Emerging markets and related exchange traded funds (ETFs) are becoming rather robust. So much so, in fact, that a time may soon come when emerging markets begin to purchase more stuff from developed countries and in turn support developed economies.
The impressive growth of emerging market countries is confirming the theory of decoupling, which holds that such countries are beginning forge a path of their own without the aid of developed nations, writes Michael Brush for MSN Money.
A few more stats that support the case:
- Cristina Panait at investment firm Payden & Rygel has calculated that developing economies made up 45% of world GDP last year, compared to 37% in 2000.
- Emerging countries are beginning to consume more with their newfound wealth – around 35% of $1.3 trillion in U.S. exports went to emerging market consumers in 2008.
- These purchases could help “nudge” the United States back to growth of 3% to 3.5% a year sooner than most people anticipate, says one economist.
- Increases in the emerging markets may also appreciate emerging currencies. Healthy economic growth in emerging markets will attract foreign investment, which would drive up demand for their currencies.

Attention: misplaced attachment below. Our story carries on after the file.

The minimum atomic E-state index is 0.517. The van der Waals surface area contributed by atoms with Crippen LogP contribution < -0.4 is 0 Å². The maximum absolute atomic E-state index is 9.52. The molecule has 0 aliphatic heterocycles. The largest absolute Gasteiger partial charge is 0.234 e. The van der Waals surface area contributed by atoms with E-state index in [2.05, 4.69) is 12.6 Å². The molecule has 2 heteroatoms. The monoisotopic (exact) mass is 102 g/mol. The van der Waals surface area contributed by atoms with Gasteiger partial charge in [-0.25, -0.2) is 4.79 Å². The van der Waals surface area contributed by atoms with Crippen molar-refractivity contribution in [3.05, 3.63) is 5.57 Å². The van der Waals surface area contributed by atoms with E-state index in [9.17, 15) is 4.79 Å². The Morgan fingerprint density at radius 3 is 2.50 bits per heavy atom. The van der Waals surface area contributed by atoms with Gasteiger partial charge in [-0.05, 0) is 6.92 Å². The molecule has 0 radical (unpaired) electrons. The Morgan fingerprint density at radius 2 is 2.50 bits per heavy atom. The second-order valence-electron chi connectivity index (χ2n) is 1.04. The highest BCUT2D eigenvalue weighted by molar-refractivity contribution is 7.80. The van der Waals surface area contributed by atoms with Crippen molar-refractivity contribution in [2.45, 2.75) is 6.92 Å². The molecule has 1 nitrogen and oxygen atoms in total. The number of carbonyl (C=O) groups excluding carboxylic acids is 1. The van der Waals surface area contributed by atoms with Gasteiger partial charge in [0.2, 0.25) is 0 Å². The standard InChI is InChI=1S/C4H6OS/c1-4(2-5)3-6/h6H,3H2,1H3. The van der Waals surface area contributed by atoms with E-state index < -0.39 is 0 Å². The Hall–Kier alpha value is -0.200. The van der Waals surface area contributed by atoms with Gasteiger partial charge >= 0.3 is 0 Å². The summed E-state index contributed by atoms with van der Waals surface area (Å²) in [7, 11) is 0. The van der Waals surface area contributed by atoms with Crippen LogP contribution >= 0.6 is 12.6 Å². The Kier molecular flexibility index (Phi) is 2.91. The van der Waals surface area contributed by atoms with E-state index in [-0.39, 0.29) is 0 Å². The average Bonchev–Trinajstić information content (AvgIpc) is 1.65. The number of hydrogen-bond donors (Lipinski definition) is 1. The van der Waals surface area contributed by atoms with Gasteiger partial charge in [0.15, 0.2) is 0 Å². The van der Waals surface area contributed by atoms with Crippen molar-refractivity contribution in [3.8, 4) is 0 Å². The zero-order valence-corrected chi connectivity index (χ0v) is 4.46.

- Emerging market companies are beginning to rise onto the worldwide stage with global name brands in the technology sector, auto industry, banking and telecommunication services.
- The International Monetary Fund estimates emerging markets will grow 4.7% next year.
- iShares MSCI Emerging Markets Index (EEM): up 45.4% year-to-date
- Vanguard Emerging Markets Stock ETF (VWO): up 51.4% year-to-date
For more information on emerging market countries, visit our emerging markets category.
For full disclosure, Tom Lydon’s clients own shares of EEM.
Max Chen contributed to this article.
The opinions and forecasts expressed herein are solely those of Tom Lydon, and may not actually come to pass. Information on this site should not be used or construed as an offer to sell, a solicitation of an offer to buy, or a recommendation for any product.